3:7 Do not be amazed that I said to you, ‘You must all 1 be born from above.’ 2
3:14 Just as 3 Moses lifted up the serpent 4 in the wilderness, 5 so must the Son of Man be lifted up, 6
3:30 He must become more important while I become less important.” 7
4:20 Our fathers worshiped on this mountain, 10 and you people 11 say that the place where people must worship is in Jerusalem.” 12
4:24 God is spirit, 13 and the people who worship him must worship in spirit and truth.”
9:4 We must perform the deeds 14 of the one who sent me 15 as long as 16 it is daytime. Night is coming when no one can work.
10:16 I have 17 other sheep that do not come from 18 this sheepfold. 19 I must bring them too, and they will listen to my voice, 20 so that 21 there will be one flock and 22 one shepherd.
20:9 (For they did not yet understand 27 the scripture that Jesus 28 must rise from the dead.) 29
1 tn “All” has been supplied to indicate the plural pronoun in the Greek text.
3 tn Grk “And just as.”
6 sn So must the Son of Man be lifted up. This is ultimately a prediction of Jesus’ crucifixion. Nicodemus could not have understood this, but John’s readers, the audience to whom the Gospel is addressed, certainly could have (compare the wording of John 12:32). In John, being lifted up refers to one continuous action of ascent, beginning with the cross but ending at the right hand of the Father. Step 1 is Jesus’ death; step 2 is his resurrection; and step 3 is the ascension back to heaven. It is the upward swing of the “pendulum” which began with the incarnation, the descent of the Word become flesh from heaven to earth (cf. Paul in Phil 2:5-11). See also the note on the title Son of Man in 1:51.
8 sn Travel through Samaria was not geographically necessary; the normal route for Jews ran up the east side of the Jordan River (Transjordan). Although some take the impersonal verb had to (δεῖ, dei) here to indicate logical necessity only, normally in John’s Gospel its use involves God’s will or plan (3:7, 3:14, 3:30, 4:4, 4:20, 4:24, 9:4, 10:16, 12:34, 20:9).
9 sn Samaria. The Samaritans were descendants of 2 groups: (1) The remnant of native Israelites who were not deported after the fall of the Northern Kingdom in 722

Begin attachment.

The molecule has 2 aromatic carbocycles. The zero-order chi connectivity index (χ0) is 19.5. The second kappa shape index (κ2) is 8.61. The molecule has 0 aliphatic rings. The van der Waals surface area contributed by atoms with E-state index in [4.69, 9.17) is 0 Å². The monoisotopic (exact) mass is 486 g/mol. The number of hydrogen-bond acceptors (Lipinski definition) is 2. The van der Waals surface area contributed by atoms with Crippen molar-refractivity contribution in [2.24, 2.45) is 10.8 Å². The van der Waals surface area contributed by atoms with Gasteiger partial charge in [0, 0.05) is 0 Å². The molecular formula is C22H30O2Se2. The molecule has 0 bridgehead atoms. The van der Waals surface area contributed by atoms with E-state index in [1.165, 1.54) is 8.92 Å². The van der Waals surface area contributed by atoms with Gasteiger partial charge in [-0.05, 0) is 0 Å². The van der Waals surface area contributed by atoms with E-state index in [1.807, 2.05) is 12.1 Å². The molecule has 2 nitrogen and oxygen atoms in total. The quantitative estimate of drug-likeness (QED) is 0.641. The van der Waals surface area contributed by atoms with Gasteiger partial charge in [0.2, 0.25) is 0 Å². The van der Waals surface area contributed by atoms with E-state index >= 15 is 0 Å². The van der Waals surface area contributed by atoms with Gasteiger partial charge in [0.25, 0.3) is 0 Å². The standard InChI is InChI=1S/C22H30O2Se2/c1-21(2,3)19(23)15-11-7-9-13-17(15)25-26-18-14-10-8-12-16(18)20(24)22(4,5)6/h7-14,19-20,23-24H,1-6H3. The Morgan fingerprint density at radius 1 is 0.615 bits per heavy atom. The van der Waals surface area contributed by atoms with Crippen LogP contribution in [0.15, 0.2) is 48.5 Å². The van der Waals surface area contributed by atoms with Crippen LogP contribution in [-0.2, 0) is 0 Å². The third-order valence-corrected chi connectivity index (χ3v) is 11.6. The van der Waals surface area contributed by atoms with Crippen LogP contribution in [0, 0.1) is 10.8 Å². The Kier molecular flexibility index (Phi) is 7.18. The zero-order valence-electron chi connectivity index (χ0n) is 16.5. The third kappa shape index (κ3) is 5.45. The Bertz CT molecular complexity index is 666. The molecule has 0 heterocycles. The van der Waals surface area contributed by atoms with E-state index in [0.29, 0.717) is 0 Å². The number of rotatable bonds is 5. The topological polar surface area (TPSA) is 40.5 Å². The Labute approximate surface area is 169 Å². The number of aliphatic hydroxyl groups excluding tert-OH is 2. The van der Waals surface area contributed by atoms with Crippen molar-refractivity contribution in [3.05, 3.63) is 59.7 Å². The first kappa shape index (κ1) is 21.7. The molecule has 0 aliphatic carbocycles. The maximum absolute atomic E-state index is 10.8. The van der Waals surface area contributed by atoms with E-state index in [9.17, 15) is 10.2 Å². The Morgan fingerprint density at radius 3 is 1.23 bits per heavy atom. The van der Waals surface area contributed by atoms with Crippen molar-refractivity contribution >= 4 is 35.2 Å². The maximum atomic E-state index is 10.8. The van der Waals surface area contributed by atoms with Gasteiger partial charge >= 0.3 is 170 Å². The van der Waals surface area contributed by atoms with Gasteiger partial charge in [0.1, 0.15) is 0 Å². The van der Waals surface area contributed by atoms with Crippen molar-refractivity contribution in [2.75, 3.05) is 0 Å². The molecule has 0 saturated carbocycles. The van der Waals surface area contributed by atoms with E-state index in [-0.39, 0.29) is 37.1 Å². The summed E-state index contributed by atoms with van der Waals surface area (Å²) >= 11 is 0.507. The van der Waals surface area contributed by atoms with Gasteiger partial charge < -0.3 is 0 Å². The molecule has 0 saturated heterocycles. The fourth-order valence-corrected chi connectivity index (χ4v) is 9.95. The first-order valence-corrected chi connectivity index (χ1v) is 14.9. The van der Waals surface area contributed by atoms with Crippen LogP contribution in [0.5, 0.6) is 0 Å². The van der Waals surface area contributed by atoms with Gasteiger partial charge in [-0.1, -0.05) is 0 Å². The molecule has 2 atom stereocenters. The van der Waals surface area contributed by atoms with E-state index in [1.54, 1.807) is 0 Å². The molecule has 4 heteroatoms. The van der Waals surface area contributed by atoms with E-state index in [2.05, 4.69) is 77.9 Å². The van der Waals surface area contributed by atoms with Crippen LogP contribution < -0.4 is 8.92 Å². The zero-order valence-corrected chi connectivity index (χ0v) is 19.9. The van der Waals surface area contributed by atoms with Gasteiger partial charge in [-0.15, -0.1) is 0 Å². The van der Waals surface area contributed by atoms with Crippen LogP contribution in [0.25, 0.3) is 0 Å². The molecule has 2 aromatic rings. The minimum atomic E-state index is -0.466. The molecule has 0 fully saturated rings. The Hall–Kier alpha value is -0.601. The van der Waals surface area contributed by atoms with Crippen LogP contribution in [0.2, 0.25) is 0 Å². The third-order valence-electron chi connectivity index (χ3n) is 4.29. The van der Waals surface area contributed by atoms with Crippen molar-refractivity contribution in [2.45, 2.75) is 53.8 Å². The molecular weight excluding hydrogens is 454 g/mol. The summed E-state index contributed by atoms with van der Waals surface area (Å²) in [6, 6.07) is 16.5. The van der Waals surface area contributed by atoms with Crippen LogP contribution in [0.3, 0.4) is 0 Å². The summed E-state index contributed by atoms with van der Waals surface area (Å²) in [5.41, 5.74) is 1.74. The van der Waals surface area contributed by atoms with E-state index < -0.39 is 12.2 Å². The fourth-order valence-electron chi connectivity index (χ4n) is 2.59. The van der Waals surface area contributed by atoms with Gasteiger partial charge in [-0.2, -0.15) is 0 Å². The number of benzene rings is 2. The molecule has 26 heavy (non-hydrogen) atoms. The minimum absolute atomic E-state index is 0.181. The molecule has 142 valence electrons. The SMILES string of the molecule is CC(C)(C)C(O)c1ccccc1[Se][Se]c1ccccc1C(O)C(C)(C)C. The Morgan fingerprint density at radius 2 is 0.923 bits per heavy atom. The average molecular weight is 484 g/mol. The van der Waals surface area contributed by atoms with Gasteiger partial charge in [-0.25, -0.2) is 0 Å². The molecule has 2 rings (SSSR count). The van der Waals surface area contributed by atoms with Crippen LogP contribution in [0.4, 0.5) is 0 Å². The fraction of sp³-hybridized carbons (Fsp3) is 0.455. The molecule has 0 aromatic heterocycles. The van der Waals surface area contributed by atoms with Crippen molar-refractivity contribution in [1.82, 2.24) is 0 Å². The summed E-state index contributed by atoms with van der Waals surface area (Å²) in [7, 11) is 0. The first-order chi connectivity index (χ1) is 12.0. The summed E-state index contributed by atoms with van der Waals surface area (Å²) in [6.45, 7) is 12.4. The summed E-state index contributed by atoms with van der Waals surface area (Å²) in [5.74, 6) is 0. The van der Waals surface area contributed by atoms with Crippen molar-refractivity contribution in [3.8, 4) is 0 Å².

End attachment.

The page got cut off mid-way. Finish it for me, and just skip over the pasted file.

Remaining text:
10 sn This mountain refers to Mount Gerizim, where the Samaritan shrine was located.
11 tn The word “people” is not in the Greek text, but is supplied to indicate that the Greek verb translated “say” is second person plural and thus refers to more than Jesus alone.
13 tn Here πνεῦμα (pneuma) is understood as a qualitative predicate nominative while the articular θεός (qeos) is the subject.
14 tn Grk “We must work the works.”
15 tn Or “of him who sent me” (God).
16 tn Or “while.”
17 tn Grk “And I have.” Because of the difference between Greek style, which often begins sentences or clauses with “and,” and English style, which generally does not, καί (kai) has not been translated here.
18 tn Or “that do not belong to”; Grk “that are not of.”
19 sn The statement I have other sheep that do not come from this sheepfold almost certainly refers to Gentiles. Jesus has sheep in the fold who are Jewish; there are other sheep which, while not of the same fold, belong to him also. This recalls the mission of the Son in 3:16-17, which was to save the world – not just the nation of Israel. Such an emphasis would be particularly appropriate to the author if he were writing to a non-Palestinian and primarily non-Jewish audience.
20 tn Grk “they will hear my voice.”
21 tn Grk “voice, and.”
22 tn The word “and” is not in the Greek text, but must be supplied to conform to English style. In Greek it is an instance of asyndeton (omission of a connective), usually somewhat emphatic.
23 tn Grk “Then the crowd answered him.”
24 tn Or “the Messiah” (Both Greek “Christ” and Hebrew and Aramaic “Messiah” mean “one who has been anointed”).
sn See the note on Christ in 1:20.
25 tn Probably an allusion to Ps 89:35-37. It is difficult to pinpoint the passage in the Mosaic law to which the crowd refers. The ones most often suggested are Ps 89:36-37, Ps 110:4, Isa 9:7, Ezek 37:25, and Dan 7:14. None of these passages are in the Pentateuch per se, but “law” could in common usage refer to the entire OT (compare Jesus’ use in John 10:34). Of the passages mentioned, Ps 89:36-37 is the most likely candidate. This verse speaks of David’s “seed” remaining forever. Later in the same psalm, v. 51 speaks of the “anointed” (Messiah), and the psalm was interpreted messianically in both the NT (Acts 13:22, Rev 1:5, 3:14) and in the rabbinic literature (Genesis Rabbah 97).
26 tn Grk “And how”; the conjunction καί (kai, “and”) has been left untranslated here for improved English style.
27 tn Or “yet know.”
28 tn Grk “he”; the referent (Jesus) has been specified in the translation for clarity.
29 sn Verse 9 is a parenthetical note by the author. The author does not explicitly mention what OT scripture is involved (neither does Paul in 1 Cor 15:4, for that matter). The resurrection of the Messiah in general terms may have been seen in Isa 53:10-12 and Ps 16:10. Specific references may have been understood in Jonah 1:17 and Hos 6:2 because of the mention of “the third day.” Beyond this it is not possible to be more specific.